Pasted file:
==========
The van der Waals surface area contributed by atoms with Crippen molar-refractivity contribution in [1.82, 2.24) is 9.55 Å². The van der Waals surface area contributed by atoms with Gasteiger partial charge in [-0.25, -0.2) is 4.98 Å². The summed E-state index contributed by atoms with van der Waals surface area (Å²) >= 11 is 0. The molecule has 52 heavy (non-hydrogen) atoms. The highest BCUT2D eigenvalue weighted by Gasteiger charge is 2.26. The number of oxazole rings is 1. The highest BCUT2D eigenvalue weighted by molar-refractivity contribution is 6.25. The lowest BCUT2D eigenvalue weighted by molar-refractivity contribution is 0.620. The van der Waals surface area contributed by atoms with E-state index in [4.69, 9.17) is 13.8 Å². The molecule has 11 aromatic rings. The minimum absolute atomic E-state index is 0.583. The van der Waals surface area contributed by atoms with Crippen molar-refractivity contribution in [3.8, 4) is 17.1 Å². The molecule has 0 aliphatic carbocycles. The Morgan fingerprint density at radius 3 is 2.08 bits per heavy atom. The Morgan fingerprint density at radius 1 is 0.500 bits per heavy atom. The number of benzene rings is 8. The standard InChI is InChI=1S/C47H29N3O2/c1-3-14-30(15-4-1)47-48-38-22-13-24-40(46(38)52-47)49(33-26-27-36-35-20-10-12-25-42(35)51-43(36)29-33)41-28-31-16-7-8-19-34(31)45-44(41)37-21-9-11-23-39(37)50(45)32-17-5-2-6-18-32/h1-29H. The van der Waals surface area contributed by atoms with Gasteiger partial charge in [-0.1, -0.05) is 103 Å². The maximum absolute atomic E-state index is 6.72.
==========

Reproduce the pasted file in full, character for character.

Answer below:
The van der Waals surface area contributed by atoms with Crippen molar-refractivity contribution in [1.82, 2.24) is 9.55 Å². The van der Waals surface area contributed by atoms with Gasteiger partial charge in [-0.25, -0.2) is 4.98 Å². The summed E-state index contributed by atoms with van der Waals surface area (Å²) >= 11 is 0. The molecule has 52 heavy (non-hydrogen) atoms. The highest BCUT2D eigenvalue weighted by Gasteiger charge is 2.26. The number of oxazole rings is 1. The highest BCUT2D eigenvalue weighted by molar-refractivity contribution is 6.25. The lowest BCUT2D eigenvalue weighted by molar-refractivity contribution is 0.620. The van der Waals surface area contributed by atoms with E-state index in [4.69, 9.17) is 13.8 Å². The molecule has 11 aromatic rings. The minimum absolute atomic E-state index is 0.583. The van der Waals surface area contributed by atoms with Crippen molar-refractivity contribution in [3.8, 4) is 17.1 Å². The molecule has 0 aliphatic carbocycles. The Morgan fingerprint density at radius 3 is 2.08 bits per heavy atom. The Morgan fingerprint density at radius 1 is 0.500 bits per heavy atom. The number of benzene rings is 8. The standard InChI is InChI=1S/C47H29N3O2/c1-3-14-30(15-4-1)47-48-38-22-13-24-40(46(38)52-47)49(33-26-27-36-35-20-10-12-25-42(35)51-43(36)29-33)41-28-31-16-7-8-19-34(31)45-44(41)37-21-9-11-23-39(37)50(45)32-17-5-2-6-18-32/h1-29H. The van der Waals surface area contributed by atoms with Gasteiger partial charge in [-0.1, -0.05) is 103 Å². The maximum absolute atomic E-state index is 6.72.